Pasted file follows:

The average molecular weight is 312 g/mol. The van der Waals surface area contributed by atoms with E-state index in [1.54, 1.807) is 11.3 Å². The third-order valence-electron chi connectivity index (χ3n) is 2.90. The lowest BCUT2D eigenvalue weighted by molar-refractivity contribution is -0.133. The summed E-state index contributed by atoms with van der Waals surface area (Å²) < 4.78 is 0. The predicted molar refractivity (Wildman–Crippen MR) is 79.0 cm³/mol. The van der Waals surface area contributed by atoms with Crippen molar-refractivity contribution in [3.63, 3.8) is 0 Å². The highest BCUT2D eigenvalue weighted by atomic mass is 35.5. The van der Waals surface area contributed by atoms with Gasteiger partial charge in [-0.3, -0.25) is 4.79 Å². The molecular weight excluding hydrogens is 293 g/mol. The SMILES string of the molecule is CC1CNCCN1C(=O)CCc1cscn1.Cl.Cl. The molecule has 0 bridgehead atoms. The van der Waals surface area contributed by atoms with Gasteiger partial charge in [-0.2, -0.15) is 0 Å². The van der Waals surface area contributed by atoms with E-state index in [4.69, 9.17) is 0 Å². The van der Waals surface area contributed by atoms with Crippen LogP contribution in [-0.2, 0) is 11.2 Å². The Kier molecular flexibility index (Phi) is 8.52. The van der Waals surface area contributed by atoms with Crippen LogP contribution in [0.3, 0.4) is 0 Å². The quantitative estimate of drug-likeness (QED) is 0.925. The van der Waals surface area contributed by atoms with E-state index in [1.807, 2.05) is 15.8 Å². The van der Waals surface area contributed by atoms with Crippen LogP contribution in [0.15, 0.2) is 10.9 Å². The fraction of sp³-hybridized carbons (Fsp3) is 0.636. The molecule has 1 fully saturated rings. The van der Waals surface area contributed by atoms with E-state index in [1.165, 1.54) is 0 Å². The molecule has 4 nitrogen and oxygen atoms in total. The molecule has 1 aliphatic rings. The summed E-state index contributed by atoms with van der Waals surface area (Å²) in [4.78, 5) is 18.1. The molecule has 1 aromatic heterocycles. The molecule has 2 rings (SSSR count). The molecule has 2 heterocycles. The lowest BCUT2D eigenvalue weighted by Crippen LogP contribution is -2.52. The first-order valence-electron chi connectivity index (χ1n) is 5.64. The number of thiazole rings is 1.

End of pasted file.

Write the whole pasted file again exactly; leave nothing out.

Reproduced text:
The average molecular weight is 312 g/mol. The van der Waals surface area contributed by atoms with E-state index in [1.54, 1.807) is 11.3 Å². The third-order valence-electron chi connectivity index (χ3n) is 2.90. The lowest BCUT2D eigenvalue weighted by molar-refractivity contribution is -0.133. The summed E-state index contributed by atoms with van der Waals surface area (Å²) < 4.78 is 0. The predicted molar refractivity (Wildman–Crippen MR) is 79.0 cm³/mol. The van der Waals surface area contributed by atoms with Crippen molar-refractivity contribution in [3.63, 3.8) is 0 Å². The highest BCUT2D eigenvalue weighted by atomic mass is 35.5. The van der Waals surface area contributed by atoms with Gasteiger partial charge in [-0.3, -0.25) is 4.79 Å². The molecular weight excluding hydrogens is 293 g/mol. The SMILES string of the molecule is CC1CNCCN1C(=O)CCc1cscn1.Cl.Cl. The molecule has 0 bridgehead atoms. The van der Waals surface area contributed by atoms with Gasteiger partial charge in [-0.2, -0.15) is 0 Å². The van der Waals surface area contributed by atoms with E-state index in [4.69, 9.17) is 0 Å². The van der Waals surface area contributed by atoms with Crippen LogP contribution in [-0.2, 0) is 11.2 Å². The Kier molecular flexibility index (Phi) is 8.52. The van der Waals surface area contributed by atoms with Crippen LogP contribution in [0.3, 0.4) is 0 Å². The quantitative estimate of drug-likeness (QED) is 0.925. The van der Waals surface area contributed by atoms with E-state index in [1.807, 2.05) is 15.8 Å². The van der Waals surface area contributed by atoms with Crippen LogP contribution in [0.15, 0.2) is 10.9 Å². The fraction of sp³-hybridized carbons (Fsp3) is 0.636. The molecule has 1 fully saturated rings. The van der Waals surface area contributed by atoms with E-state index in [1.165, 1.54) is 0 Å². The molecule has 4 nitrogen and oxygen atoms in total. The molecule has 1 aliphatic rings. The summed E-state index contributed by atoms with van der Waals surface area (Å²) in [4.78, 5) is 18.1. The molecule has 1 aromatic heterocycles. The molecule has 2 rings (SSSR count). The molecule has 2 heterocycles. The lowest BCUT2D eigenvalue weighted by Crippen LogP contribution is -2.52. The first-order valence-electron chi connectivity index (χ1n) is 5.64. The number of thiazole rings is 1.